This Week in Spanish Civil War History – Week 73/74: The Battle of Teruel 1 – 15 December 1937

December 1 – 7

After a month of relatively quiet times around Spain, the next large battle is being prepared, the battle of Teruel. Teruel is a small rural city of only 20,000 people, the capital of the province of Aragon, which has been largely in Republican/anarchist hands since the outbreak of war. Aragon has also been home to the bulk of the social revolution, the anarchist uprising to empower the poor and rural Spaniards suffering under both fascist and socialist rule.

Teruel is a well-fortified city, known as a strategic point over 1000 years of battle between Christians and the Moors. Teruel is only main city that separates the Nationalists in Zaragoza, 170 kilometres north, from the Republican stronghold of Valencia, 140 kilometre to the southeast. Teruel is a mountainous place, with the city at 3000 feet above sea level, and one of the coldest places in Spain. Between the weather and walled fortress city and the forest-covered mountains, Teruel is also surrounded by the Turia and Alfambra rivers.

To attack a city like Teruel, a city with strong Republican support, but in Nationalist hands, is a huge undertaking. But like all Republicans, the men of Aragon are not well-prepared or well-armed. There is the landscape to consider with the mountains home to steep cliffs, and to the west, the La Muela de Teruel, the Teruel tooth, a sharp tooth-shaped hill against the city. Beside this steep rock is a flat area where advancing troops could easily be spotted. Teruel is also a well trenched and guarded area, as it has been on the frontline between Nationalist and Republican fighting since the outbreak of war.

Despite being in the Aragon region, the Nationalists had taken the city of Teruel, and the Republicans are determined to take the city back. It is believed that the occupying Nationalists have only 4,000 men in the area, and is surrounded by Republican-held areas. By having Teruel in the hands of the Nationalists, it became a symbol that needed to be crushed. The Minister of War in the Republican government, Indalecio Prieto, wanted to see a huge victory and have Teruel retaken for the Republic. Not only would the Nationalists lose any hold on Aragon, it would make the enemy think that the Republicans had the artillery and men they needed to win the war. But, as always, fighting within the Republican side would be an issue. Spanish Prime Minister Juan Negrin wanted to take Teruel and then move onto Catalonia, where Spain could retake control of Barcelona and its workers once more. The social revolution born in Catalonia and Aragon was on its last legs, and a victory in Teruel would bolster Republican support there. Infighting would do nothing but strain the Republicans  as they fought the Nationalists as well.

Franco’s Nationalists had been planning a new offensive in Guadalajara, outside Madrid, and a battle in Teruel would stop the Nationalists from getting towards Madrid. What no one could know was that Teruel was about to suffer its worst winter in two decades, something brutal as the average winter could see temperatures well below freezing. But the Republicans decided their attack would begin on December 15, three days before Franco’s plan to capture Guadalajara, catching the Nationalists by surprise, and diverting troops away from Madrid.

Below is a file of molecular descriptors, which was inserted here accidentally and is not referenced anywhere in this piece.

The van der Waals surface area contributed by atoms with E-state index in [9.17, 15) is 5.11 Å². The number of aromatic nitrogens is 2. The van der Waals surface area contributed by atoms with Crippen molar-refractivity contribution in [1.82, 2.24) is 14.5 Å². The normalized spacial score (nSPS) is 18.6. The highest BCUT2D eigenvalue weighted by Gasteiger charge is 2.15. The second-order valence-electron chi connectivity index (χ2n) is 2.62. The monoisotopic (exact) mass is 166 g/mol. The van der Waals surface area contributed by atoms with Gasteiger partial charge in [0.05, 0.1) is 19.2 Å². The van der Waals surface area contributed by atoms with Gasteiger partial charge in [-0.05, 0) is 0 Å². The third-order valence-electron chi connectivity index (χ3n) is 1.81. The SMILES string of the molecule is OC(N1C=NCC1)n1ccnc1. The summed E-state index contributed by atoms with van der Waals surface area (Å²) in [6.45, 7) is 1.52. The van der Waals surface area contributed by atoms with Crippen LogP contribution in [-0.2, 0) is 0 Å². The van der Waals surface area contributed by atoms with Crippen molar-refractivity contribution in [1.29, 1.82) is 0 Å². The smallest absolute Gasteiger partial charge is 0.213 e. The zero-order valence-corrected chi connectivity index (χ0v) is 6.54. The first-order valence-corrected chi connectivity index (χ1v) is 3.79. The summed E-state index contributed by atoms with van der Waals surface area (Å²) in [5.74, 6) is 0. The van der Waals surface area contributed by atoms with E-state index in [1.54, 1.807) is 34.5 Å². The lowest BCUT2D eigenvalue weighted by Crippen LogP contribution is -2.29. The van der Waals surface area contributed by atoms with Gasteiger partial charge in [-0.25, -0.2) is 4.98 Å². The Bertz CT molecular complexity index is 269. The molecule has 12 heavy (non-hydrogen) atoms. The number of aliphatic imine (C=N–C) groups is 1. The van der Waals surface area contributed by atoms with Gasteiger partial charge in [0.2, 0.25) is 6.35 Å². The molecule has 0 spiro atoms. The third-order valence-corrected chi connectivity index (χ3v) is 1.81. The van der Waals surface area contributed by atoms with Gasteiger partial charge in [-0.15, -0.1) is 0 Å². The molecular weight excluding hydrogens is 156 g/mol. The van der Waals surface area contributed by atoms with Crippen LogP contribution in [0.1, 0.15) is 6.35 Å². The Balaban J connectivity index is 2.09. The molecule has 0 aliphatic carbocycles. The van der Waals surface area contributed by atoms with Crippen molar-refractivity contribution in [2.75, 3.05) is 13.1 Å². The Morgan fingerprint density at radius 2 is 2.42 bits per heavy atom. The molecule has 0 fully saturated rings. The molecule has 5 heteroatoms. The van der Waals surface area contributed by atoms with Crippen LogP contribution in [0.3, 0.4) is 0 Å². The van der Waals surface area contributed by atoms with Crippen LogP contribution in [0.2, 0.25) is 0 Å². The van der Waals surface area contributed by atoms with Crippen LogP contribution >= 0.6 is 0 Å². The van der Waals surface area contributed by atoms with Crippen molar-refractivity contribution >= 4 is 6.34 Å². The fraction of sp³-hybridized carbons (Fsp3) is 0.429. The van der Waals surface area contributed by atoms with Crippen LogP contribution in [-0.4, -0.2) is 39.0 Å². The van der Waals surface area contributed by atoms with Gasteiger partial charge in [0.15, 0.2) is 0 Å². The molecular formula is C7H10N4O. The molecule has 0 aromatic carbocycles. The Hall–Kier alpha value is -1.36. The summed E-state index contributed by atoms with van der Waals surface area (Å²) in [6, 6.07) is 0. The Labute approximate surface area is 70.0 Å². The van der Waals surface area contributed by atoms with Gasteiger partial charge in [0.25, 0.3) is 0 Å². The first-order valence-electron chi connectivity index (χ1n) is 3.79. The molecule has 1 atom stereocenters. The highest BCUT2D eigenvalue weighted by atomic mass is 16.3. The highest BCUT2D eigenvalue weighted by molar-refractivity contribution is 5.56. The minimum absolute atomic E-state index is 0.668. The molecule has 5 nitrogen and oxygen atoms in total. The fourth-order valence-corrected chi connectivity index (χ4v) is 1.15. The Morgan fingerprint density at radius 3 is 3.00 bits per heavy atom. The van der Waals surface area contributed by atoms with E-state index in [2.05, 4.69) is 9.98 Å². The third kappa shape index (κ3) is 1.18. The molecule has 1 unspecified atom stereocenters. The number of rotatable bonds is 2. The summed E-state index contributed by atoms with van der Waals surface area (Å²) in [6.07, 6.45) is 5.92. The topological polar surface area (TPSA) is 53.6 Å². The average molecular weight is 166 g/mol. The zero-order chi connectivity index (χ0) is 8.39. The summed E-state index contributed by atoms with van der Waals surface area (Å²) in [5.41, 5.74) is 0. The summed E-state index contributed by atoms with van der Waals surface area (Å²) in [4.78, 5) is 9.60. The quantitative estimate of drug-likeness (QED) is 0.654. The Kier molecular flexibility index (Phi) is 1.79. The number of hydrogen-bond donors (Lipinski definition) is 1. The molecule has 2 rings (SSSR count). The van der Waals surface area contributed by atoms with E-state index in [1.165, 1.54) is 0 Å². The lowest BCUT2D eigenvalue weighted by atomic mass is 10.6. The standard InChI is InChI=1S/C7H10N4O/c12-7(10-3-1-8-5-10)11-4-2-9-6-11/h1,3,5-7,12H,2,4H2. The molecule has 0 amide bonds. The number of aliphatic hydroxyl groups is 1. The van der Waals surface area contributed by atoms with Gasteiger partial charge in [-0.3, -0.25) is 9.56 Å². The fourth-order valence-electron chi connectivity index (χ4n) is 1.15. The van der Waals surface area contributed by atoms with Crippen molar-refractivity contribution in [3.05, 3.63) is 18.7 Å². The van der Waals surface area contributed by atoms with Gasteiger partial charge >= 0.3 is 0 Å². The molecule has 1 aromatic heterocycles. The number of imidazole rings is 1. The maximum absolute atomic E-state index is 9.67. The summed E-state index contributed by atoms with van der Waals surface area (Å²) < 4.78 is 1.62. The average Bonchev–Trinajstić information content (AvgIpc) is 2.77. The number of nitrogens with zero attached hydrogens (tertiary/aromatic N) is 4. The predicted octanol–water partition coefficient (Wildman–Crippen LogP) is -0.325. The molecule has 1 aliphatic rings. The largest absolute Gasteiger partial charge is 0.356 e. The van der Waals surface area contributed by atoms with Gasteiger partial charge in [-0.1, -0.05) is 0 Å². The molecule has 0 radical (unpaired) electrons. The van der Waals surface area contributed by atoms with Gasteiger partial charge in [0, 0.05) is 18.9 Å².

8-14 December

The under-resourced Republican army had to be made up of men from all around the regions. Juan Hernández Saravia, who had commanded the southern troops in 1936 and the Levante troops through 137 (Levante is in the eastern Valencia region), began moving men to create the Army of the East for the battle of Teruel and beyond. Saravia did not want any International Brigades to fight in Teruel; it was a Spanish battle to be fought. The Communists were ready to fight with Saravia, with the Communist General Enrique Lister back in the thick of fighting. By rearranging the Republicans around Spain, Saravia had a total of 100,000 men to capture Teruel.

In the walled city of Teruel, Colonel Domingo Rey d’Harcourt commanded the Nationalists. He had a garrison of only 4,000, half just armed civilians. Outside the city in the surrounding areas, there were another 5,000-6,000 men, mostly civilians. Despite a constant flow of news going between each side with spies and information interceptors, Franco did not send any additional troops to the area, meaning as the Republicans could get themselves ready to surround Teruel, and the Nationalists had none of their much-flaunted reinforcements or aerial back-up.

December 15

As snow begins to fall around the walled city of Teruel, General Lister and his men are sent first to surround the area. Given the overwhelming numbers, Nationalists outside Teruel are instantly forced to retreat back into the walls of the city. The Republicans quickly get themselves a prime position on Teruel’s tooth mountain and completely encircle the city. It would be the quiet opening day to what would become a symbolic, bloody and destructive battle lasting over two months, seeing much of Teruel destroyed and 140,000 men killed on both sides.

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This is not a detailed analysis, just a highlight (lowlight?) of the week’s events. Things get lost in translation – Feel free to suggest an addition/clarification/correction below. The more the world remembers, the better. All photos and captions are auto-linked to source for credit, and to provide further information.

 

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